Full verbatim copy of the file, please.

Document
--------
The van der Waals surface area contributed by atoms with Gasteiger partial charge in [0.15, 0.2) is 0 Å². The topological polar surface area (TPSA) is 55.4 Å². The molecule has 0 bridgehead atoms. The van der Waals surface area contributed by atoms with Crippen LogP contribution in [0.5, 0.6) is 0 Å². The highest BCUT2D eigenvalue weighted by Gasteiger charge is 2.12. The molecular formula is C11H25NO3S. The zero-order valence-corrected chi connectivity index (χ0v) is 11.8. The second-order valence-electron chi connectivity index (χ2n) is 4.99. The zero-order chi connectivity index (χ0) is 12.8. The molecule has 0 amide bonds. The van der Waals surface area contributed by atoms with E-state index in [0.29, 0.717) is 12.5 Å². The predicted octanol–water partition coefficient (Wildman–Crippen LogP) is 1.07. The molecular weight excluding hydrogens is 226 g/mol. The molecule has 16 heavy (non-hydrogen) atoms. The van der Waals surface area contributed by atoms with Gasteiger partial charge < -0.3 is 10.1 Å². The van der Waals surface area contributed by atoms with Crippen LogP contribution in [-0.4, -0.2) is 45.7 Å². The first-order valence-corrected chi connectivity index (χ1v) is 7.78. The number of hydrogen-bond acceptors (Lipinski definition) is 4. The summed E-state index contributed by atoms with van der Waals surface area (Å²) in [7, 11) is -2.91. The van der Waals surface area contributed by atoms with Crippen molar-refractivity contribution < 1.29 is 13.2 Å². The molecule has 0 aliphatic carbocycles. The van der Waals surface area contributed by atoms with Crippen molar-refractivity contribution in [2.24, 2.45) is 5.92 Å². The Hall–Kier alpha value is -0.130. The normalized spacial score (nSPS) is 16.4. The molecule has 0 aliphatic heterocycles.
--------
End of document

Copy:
The van der Waals surface area contributed by atoms with Gasteiger partial charge in [0.15, 0.2) is 0 Å². The topological polar surface area (TPSA) is 55.4 Å². The molecule has 0 bridgehead atoms. The van der Waals surface area contributed by atoms with Crippen LogP contribution in [0.5, 0.6) is 0 Å². The highest BCUT2D eigenvalue weighted by Gasteiger charge is 2.12. The molecular formula is C11H25NO3S. The zero-order valence-corrected chi connectivity index (χ0v) is 11.8. The second-order valence-electron chi connectivity index (χ2n) is 4.99. The zero-order chi connectivity index (χ0) is 12.8. The molecule has 0 amide bonds. The van der Waals surface area contributed by atoms with E-state index in [0.29, 0.717) is 12.5 Å². The predicted octanol–water partition coefficient (Wildman–Crippen LogP) is 1.07. The molecular weight excluding hydrogens is 226 g/mol. The molecule has 16 heavy (non-hydrogen) atoms. The van der Waals surface area contributed by atoms with Gasteiger partial charge < -0.3 is 10.1 Å². The van der Waals surface area contributed by atoms with Crippen LogP contribution in [-0.4, -0.2) is 45.7 Å². The first-order valence-corrected chi connectivity index (χ1v) is 7.78. The number of hydrogen-bond acceptors (Lipinski definition) is 4. The summed E-state index contributed by atoms with van der Waals surface area (Å²) in [7, 11) is -2.91. The van der Waals surface area contributed by atoms with Crippen molar-refractivity contribution < 1.29 is 13.2 Å². The molecule has 0 aliphatic carbocycles. The van der Waals surface area contributed by atoms with Crippen molar-refractivity contribution in [2.24, 2.45) is 5.92 Å². The Hall–Kier alpha value is -0.130. The normalized spacial score (nSPS) is 16.4. The molecule has 0 aliphatic heterocycles.